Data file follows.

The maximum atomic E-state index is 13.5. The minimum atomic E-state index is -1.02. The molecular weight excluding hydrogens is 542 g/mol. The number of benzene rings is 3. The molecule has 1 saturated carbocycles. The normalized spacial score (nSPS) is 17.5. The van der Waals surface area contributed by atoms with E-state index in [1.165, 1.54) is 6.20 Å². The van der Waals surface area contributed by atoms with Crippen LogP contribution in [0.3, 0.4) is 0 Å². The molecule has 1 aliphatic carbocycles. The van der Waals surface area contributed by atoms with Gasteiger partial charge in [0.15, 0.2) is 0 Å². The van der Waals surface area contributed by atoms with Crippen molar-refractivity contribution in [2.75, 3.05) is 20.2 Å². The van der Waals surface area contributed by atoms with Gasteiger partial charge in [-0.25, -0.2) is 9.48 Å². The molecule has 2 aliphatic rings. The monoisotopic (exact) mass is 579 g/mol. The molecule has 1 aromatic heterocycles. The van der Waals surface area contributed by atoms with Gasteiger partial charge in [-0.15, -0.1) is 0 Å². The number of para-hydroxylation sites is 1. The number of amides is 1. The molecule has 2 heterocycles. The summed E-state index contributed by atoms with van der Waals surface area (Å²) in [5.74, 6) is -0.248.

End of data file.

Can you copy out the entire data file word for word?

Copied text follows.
The maximum atomic E-state index is 13.5. The minimum atomic E-state index is -1.02. The molecular weight excluding hydrogens is 542 g/mol. The number of benzene rings is 3. The molecule has 1 saturated carbocycles. The normalized spacial score (nSPS) is 17.5. The van der Waals surface area contributed by atoms with E-state index in [1.165, 1.54) is 6.20 Å². The van der Waals surface area contributed by atoms with Crippen LogP contribution in [0.3, 0.4) is 0 Å². The molecule has 1 aliphatic carbocycles. The van der Waals surface area contributed by atoms with Gasteiger partial charge in [0.15, 0.2) is 0 Å². The van der Waals surface area contributed by atoms with Crippen molar-refractivity contribution in [2.75, 3.05) is 20.2 Å². The van der Waals surface area contributed by atoms with Gasteiger partial charge in [-0.25, -0.2) is 9.48 Å². The molecule has 2 aliphatic rings. The monoisotopic (exact) mass is 579 g/mol. The molecule has 1 aromatic heterocycles. The van der Waals surface area contributed by atoms with Gasteiger partial charge in [-0.15, -0.1) is 0 Å². The number of para-hydroxylation sites is 1. The number of amides is 1. The molecule has 2 heterocycles. The summed E-state index contributed by atoms with van der Waals surface area (Å²) in [5.74, 6) is -0.248.